Writing an epr
The people who review EPRs to make these decisions are from a variety of career fields.
As a rule of thumb, if you had any part in an achievement, from documenting the situation in a log to turning a wrench, you can claim it.
At times it can seem almost impossible. Suggestions are welcome. Whatever the reason, rejected EPRs are just a fact of life. So claim everything and let your supervisor sort it out. The problem is how to make those bullet statements sound good!
Sometimes people are like objects at rest and it takes a certain amount of force or motivation to get them to move or change their behavior. Continue to overcoming inertia. The things we do everyday just don't seem noteworthy. An EPR is simply the documenting of a person's performance for a specific length of time --usually a year.
Af form 910 example
It's the impact portion of the EPR Bullet, the positive result of an accomplishment, that give us the most frustration. If you don't use this format, your EPR will be returned for editing. Although the EPR is a record of an Airman's performance during the reporting period, there are some things we're not allowed to include in an EPR even if they did occur during the reporting period. How do you make "delivered over 10 tons of mail to base facilities" stand out? This puts you in a tough spot because But let's not underestimate the importance of this task —it is important. Overcoming Inertia Inertia is the force that holds an object at rest in place and prevents it from moving. Whatever the reason, rejected EPRs are just a fact of life. The next important accomplishment would be second from the top and so on, continuing in that fashion. The best accomplishments are those that somehow support your unit's mission. Two line bullets are allowed but since there's only four lines in which to list all the ratee's accomplishments, unless you have a really special two-line bullet in mind, it would be more effective to list four individual, single-line accomplishments. To that end, every statement should be "qualified"; every claim should be supported by a quantity or be as specific as possible. An EPR is simply the documenting of a person's performance for a specific length of time --usually a year. Don't be! If you think about it, common sense will tell you that, if a large organization is trying to develop a rating system that's going to be used by a wide variety of people, in order to make it effective, they will make every attempt to make it as simple to understand and use as possible.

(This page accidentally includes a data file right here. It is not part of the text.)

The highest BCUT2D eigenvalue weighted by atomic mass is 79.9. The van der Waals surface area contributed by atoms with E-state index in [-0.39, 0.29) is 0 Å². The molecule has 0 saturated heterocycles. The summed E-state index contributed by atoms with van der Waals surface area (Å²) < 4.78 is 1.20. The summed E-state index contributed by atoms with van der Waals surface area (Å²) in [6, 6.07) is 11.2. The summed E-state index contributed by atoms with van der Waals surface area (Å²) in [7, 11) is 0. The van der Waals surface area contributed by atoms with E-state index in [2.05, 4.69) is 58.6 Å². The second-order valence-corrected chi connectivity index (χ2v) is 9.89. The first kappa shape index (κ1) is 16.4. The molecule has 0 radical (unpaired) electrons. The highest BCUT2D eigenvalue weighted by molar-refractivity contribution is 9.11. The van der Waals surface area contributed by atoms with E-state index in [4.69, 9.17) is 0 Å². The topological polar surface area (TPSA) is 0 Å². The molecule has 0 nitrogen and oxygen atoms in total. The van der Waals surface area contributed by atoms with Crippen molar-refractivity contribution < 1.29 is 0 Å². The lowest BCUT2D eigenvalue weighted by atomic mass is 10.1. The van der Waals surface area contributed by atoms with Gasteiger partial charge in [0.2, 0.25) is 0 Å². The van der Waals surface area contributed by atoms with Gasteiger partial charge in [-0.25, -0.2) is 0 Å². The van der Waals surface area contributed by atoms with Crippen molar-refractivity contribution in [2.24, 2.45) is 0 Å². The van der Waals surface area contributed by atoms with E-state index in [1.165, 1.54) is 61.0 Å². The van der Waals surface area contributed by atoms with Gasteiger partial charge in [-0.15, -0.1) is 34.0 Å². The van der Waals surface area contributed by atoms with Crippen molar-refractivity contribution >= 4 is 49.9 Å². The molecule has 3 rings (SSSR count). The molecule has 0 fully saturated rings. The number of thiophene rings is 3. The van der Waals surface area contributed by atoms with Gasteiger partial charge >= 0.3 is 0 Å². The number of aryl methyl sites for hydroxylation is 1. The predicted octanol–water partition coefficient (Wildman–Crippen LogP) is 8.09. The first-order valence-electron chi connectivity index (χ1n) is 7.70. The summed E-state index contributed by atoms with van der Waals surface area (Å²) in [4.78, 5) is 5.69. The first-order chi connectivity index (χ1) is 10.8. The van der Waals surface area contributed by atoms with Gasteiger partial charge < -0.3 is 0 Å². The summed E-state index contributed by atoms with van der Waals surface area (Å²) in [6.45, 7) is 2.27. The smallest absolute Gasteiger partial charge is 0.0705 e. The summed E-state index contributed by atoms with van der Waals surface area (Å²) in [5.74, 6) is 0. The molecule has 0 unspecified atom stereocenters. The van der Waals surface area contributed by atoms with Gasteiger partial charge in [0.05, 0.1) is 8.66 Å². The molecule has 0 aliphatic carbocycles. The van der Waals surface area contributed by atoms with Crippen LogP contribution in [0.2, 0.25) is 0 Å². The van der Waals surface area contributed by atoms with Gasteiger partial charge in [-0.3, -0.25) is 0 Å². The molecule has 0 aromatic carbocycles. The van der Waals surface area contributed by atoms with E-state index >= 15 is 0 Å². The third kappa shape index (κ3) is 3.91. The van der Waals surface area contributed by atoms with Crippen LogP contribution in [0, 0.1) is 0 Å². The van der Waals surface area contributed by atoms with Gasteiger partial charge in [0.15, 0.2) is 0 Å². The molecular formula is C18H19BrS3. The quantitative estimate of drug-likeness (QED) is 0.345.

A certain amount of force is required to move an object at rest.
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